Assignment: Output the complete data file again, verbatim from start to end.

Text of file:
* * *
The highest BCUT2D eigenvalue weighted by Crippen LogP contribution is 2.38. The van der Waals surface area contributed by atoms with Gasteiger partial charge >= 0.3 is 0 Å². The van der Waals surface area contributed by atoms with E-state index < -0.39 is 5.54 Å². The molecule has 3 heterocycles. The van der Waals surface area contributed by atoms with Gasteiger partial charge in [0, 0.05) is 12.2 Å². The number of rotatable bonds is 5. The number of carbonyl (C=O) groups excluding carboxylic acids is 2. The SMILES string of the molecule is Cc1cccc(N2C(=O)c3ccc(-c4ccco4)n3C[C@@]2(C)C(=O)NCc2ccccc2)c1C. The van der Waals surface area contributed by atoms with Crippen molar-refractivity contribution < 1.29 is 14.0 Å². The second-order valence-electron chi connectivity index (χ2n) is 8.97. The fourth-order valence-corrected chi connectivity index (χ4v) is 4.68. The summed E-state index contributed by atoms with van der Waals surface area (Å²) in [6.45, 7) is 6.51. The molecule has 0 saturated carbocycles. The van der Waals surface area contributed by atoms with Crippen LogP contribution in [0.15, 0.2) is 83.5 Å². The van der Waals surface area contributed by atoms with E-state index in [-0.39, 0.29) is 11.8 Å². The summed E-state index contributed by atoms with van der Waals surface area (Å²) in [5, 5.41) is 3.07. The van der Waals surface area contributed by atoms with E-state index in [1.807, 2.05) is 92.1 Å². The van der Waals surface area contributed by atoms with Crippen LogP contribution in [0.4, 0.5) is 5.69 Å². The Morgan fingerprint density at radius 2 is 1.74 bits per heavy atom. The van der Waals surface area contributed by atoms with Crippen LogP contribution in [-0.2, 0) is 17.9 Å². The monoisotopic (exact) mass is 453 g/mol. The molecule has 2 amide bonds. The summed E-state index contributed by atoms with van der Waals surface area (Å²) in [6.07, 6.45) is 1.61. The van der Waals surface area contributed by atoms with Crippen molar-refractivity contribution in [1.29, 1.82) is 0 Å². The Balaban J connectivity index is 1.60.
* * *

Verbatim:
The highest BCUT2D eigenvalue weighted by Crippen LogP contribution is 2.38. The van der Waals surface area contributed by atoms with Gasteiger partial charge >= 0.3 is 0 Å². The van der Waals surface area contributed by atoms with E-state index < -0.39 is 5.54 Å². The molecule has 3 heterocycles. The van der Waals surface area contributed by atoms with Gasteiger partial charge in [0, 0.05) is 12.2 Å². The number of rotatable bonds is 5. The number of carbonyl (C=O) groups excluding carboxylic acids is 2. The SMILES string of the molecule is Cc1cccc(N2C(=O)c3ccc(-c4ccco4)n3C[C@@]2(C)C(=O)NCc2ccccc2)c1C. The van der Waals surface area contributed by atoms with Crippen molar-refractivity contribution < 1.29 is 14.0 Å². The second-order valence-electron chi connectivity index (χ2n) is 8.97. The fourth-order valence-corrected chi connectivity index (χ4v) is 4.68. The summed E-state index contributed by atoms with van der Waals surface area (Å²) in [6.45, 7) is 6.51. The molecule has 0 saturated carbocycles. The van der Waals surface area contributed by atoms with Crippen LogP contribution in [0.15, 0.2) is 83.5 Å². The van der Waals surface area contributed by atoms with E-state index in [-0.39, 0.29) is 11.8 Å². The summed E-state index contributed by atoms with van der Waals surface area (Å²) in [5, 5.41) is 3.07. The van der Waals surface area contributed by atoms with E-state index in [1.807, 2.05) is 92.1 Å². The van der Waals surface area contributed by atoms with Crippen LogP contribution in [0.4, 0.5) is 5.69 Å². The Morgan fingerprint density at radius 2 is 1.74 bits per heavy atom. The van der Waals surface area contributed by atoms with Crippen LogP contribution in [-0.2, 0) is 17.9 Å². The monoisotopic (exact) mass is 453 g/mol. The molecule has 2 amide bonds. The summed E-state index contributed by atoms with van der Waals surface area (Å²) in [6.07, 6.45) is 1.61. The van der Waals surface area contributed by atoms with Crippen molar-refractivity contribution in [1.29, 1.82) is 0 Å². The Balaban J connectivity index is 1.60.